Learning Gratitude from Italy

So, how can we learn gratitude from Italy? The answer is simple. Slow down. Take the time to savor the small moments, just as Italians do with their slow food and slow living philosophies. The Slow Food movement began in Italy in the 1980s as a reaction against fast food and fast life. Instead, it promotes a return to traditional food production methods. At the heart of the movement is respect for biodiversity, sustainable farming and fishing methods, and fair compensation for producers. The idea is to savor high-quality foods, prepared with care while respecting the environment and cultural traditions. It’s not just about taste, but a way of life that supports the well-being of both the planet and the people who live on it. For Italians, the Slow Food movement encapsulates their inherent appreciation for the process of creating a meal – from the fields and waters to the table, it’s a journey of patience, love, and gratitude.

Italy doesn’t just offer us a feast for our senses, but also a lesson in gratitude. The Italian way of life encourages us to appreciate the beauty in everyday living and to express our gratitude for the simple joys that life brings. Grazie, Italy, for teaching us the art of appreciation! Whether it’s a leisurely stroll through a vineyard or a moment of quiet in a bustling piazza, there’s much to be thankful for when we pause to appreciate the beauty around us.

Experience Italy on Retreat

Experience this slower pace and gratitude for the simple joys at one of our Italy Retreats. 

True Nature Travels Blog

I have been fortunate enough to go on yoga retreats in incredible locations throughout my adult life. Yoga retreats, for me, are digging deep with oneself, taking a break for self-care, and being within the community. For me, the collective group energy on retreat is so powerful, whether it be in meditation, having a meal together or in deep breathing conversation. The conversation you experience on retreat is rich and fulfilling because you are in the deeper headspace.That can be so rewarding for a person. 

My memories from retreats include: Watching the sunrise over a secluded beach in Costa Rica, Zipping through the rainforest on a zipline, feeling like Tarzan swinging over the trees, swimming with dolphins in the Pacific Ocean with a group of eight retreaters,while schools of  dolphins surround and swim with us. It was an incredible experience.  surrounding us and swimming with us was an incredible experience. Swimming over a gorgeous reef in the bright blue waters of the Caribbean Sea.And of course, the yoga, The guiding practice which puts you in the right headspace to make this trip.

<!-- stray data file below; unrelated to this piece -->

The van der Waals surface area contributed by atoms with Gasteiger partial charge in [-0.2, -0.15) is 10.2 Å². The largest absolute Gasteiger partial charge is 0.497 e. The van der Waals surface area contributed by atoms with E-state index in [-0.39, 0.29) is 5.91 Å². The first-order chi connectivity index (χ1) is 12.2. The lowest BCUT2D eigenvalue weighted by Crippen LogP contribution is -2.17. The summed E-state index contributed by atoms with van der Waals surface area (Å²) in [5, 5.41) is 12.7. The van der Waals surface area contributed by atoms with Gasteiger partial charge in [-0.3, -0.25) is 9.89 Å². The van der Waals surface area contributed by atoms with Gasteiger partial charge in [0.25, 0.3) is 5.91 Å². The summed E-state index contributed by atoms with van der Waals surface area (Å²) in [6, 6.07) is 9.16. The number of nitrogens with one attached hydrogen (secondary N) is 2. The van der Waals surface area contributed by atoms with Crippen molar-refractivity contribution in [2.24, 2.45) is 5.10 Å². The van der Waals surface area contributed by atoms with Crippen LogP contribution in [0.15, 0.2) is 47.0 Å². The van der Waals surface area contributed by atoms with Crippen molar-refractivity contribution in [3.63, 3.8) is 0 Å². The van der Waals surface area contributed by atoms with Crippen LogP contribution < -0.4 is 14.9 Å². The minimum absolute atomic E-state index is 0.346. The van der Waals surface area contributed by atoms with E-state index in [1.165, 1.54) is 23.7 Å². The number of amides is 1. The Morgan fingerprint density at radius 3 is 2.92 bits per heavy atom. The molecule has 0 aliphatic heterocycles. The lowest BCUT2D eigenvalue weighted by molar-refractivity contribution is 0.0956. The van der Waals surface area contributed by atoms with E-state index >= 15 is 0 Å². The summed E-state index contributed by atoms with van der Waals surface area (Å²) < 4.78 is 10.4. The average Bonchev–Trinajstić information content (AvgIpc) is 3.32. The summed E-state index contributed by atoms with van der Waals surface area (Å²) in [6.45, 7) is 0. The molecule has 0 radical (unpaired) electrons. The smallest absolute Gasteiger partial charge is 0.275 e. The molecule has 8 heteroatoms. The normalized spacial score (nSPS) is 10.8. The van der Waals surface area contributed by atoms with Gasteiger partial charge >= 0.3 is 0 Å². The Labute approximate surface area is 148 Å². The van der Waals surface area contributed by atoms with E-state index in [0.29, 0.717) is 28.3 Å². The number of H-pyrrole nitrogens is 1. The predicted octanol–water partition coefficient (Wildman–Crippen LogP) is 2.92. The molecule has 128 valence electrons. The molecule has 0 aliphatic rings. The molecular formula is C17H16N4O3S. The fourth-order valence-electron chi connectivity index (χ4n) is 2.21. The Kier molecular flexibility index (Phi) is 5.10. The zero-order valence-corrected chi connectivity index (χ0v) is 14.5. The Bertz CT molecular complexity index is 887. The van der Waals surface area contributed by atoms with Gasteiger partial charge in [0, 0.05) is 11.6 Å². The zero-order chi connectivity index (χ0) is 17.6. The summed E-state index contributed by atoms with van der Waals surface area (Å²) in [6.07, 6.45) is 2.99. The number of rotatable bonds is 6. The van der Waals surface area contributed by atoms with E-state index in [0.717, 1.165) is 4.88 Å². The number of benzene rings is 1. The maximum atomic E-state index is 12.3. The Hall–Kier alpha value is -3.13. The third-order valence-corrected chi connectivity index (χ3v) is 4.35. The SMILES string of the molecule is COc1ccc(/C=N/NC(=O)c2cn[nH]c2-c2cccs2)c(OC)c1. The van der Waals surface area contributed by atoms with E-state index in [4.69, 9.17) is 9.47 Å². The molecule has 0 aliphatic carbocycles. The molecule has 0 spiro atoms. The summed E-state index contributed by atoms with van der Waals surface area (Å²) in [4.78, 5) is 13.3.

This experience is different from a regular trip. Getting in the mindspace of peace. where those experiences are so much richer than regular vacations. And so that it becomes an exercise in self-care in self-nourishment. I will treasure all of my experiences. Great connections I have made on retreat that will last forever. Retreat is truly a revitalizing experience. It enriches your life, and allows you to come back to the world rejuvenated. Rejuvenated by the sun, by connection, by laughter, by yoga, and a deeper connection with yourself. 

Even though, I have experienced such incredible retreat and travel destinations,whenever I see a new retreat destination that want to go to, which are primarily destinations where my teacher will teach, I think,” Is this location accessible to me?” I am a person with Cerebral Palsy, which is a disability that affects my movement and speech.Despite the well known fact that I like to challenge myself,  am really a person that really wants to live life,and will travel terrain, even if it may be difficult,It has been suggested on 4 occasions that I not participate on a retreat because the terrain is too difficult. Of course, this is very frustrating to me when I am told that this retreat is not open to me. Open to me because the terrain may be too hard or the altitude may be too high, or that the trails may be too difficult as would be in Machu picchu. Because I want to experience this with all my heart. By taking this away from me, it is taking away the chance for me to study with my teacher, which is something I treasure doing in these incredible locations. 

As I have stated before, I have had some incredible experiences on retreat,despite the fact that I haven’t been able to attend every retreat I’ve wanted to. Even though I was able to attend these retreats, some of these places where I retreated were more accessible than others to people with disabilities. None were totally accessible and had many obstacles. For example, at one place I had to, to hold onto a person in order to walk around the property.  Although people that were on retreat were more than willing to help me out, as an adult who values his independence and ability, this is hard for me. The yoga space at almost all of these facilities were upstairs,  or down inaccessible paths. Now, I could get you all of these yoga spaces, but being on a yoga retreat, you would think the first thing a property owner should do is make the place where the primary practice is held, accessible to everyone. Even though I have been able to overcome obstacles and go on retreat in these awesome places. When it comes to a person with a more advanced disability, or uses a mobility device, such as a wheelchair, they would have no chance of going on most of the retreats I have been to. 


Before describing what is needed for accessibility for people with disabilities, I would like to talk a little bit about the need for yoga retreats for people with disabilities. In a society where people with disabilities often feel discriminated against in many phases of their life, they are required to go to doctor appointments or cannot find a job in the field they want,  are unable to get a leg up in an ableist society. Retreats can be very nourishing for them.